Japan’s tense neighborhood

The Weekly Standard

Naha, Okinawa Prefecture, Japan
Japan’s Air Self-Defense Force base on Okinawa shares a runway with the civilian planes on this island about 1,000 miles southwest of Tokyo. When the American-made Japanese F-15s scramble, as they often do these days, the civilian traffic awaiting takeoff pulls over to a side taxiway. It must be a pretty decent air show for those with a window seat.

The F-15s scramble in pairs, perhaps a minute apart. Two flights of two roared off as I watched from a balcony at the base HQ, then another pair 20 minutes or so later. Most likely, they were off to intercept traffic inbound for airspace over Japan’s Senkaku Islands, to which China has laid a territorial claim that both Japan and its powerful ally, the United States, categorically reject. Planes from the Chinese mainland have repeatedly been probing to test the Japanese response. Scrambling to meet the provocations has been more or less a daily affair since last year. More Japanese F-15s are redeploying to Naha Air Base to meet the mounting demand. Continue reading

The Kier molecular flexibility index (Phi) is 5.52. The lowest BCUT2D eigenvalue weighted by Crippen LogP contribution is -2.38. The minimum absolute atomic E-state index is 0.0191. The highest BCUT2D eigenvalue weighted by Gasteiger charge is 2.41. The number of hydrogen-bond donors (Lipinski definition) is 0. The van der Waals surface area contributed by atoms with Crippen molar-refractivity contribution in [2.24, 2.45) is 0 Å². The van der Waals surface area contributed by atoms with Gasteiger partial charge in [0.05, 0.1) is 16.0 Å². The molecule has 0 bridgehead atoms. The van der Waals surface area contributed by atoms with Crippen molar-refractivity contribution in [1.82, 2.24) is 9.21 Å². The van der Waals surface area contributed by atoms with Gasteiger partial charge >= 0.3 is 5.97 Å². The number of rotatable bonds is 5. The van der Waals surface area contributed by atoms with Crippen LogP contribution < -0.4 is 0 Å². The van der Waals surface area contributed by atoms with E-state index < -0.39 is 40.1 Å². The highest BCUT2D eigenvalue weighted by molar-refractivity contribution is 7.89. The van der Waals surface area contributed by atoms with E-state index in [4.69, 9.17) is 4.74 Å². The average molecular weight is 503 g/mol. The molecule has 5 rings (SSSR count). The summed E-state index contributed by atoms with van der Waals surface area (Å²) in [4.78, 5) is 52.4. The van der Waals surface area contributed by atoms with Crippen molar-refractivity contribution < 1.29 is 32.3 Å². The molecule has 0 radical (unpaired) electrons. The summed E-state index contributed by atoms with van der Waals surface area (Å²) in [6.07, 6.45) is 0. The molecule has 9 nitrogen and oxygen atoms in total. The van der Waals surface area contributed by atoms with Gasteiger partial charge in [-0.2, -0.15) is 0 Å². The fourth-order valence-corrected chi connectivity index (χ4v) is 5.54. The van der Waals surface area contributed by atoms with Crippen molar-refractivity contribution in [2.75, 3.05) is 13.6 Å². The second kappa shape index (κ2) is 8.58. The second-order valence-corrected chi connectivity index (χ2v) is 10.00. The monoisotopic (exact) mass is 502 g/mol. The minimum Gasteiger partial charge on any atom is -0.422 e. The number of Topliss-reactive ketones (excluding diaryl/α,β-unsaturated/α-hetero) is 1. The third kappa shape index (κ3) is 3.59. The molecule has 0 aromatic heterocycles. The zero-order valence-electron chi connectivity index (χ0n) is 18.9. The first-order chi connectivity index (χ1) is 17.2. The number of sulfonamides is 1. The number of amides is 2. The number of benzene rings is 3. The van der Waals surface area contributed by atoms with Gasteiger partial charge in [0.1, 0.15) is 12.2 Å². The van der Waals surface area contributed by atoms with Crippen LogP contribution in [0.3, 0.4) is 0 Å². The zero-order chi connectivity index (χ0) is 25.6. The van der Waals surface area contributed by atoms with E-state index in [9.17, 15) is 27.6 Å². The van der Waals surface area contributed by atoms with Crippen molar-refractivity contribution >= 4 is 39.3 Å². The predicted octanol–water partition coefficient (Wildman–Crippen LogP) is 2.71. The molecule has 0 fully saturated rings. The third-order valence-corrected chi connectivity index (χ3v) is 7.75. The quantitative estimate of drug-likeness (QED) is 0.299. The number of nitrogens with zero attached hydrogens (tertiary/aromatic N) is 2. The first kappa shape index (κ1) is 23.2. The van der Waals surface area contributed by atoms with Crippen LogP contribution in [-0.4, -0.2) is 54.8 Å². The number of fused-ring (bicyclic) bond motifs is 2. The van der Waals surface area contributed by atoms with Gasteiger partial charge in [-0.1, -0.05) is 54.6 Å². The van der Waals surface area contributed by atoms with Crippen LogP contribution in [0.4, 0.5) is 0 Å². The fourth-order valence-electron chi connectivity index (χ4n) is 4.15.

Finding a place for atrocity prevention amid new security challenges

United States Holocaust Memorial Museum

This post was co-authored with Lee Feinstein, founding dean of Indiana University’s School of Global and International Studies.

When we recently set out for meetings in London, Berlin and Brussels on improving transatlantic links on atrocity prevention, foremost in our minds was concern about the dramatic return over the past 18 months of first-tier international security challenges. The rise of ISIS against the backdrop of civil war and humanitarian catastrophe in Syria, the new adventurism of the Russia of Vladimir Putin, and the daunting challenge of the Iranian nuclear program combine to take up a lot of space in the in-boxes of senior policymakers in North America and Europe.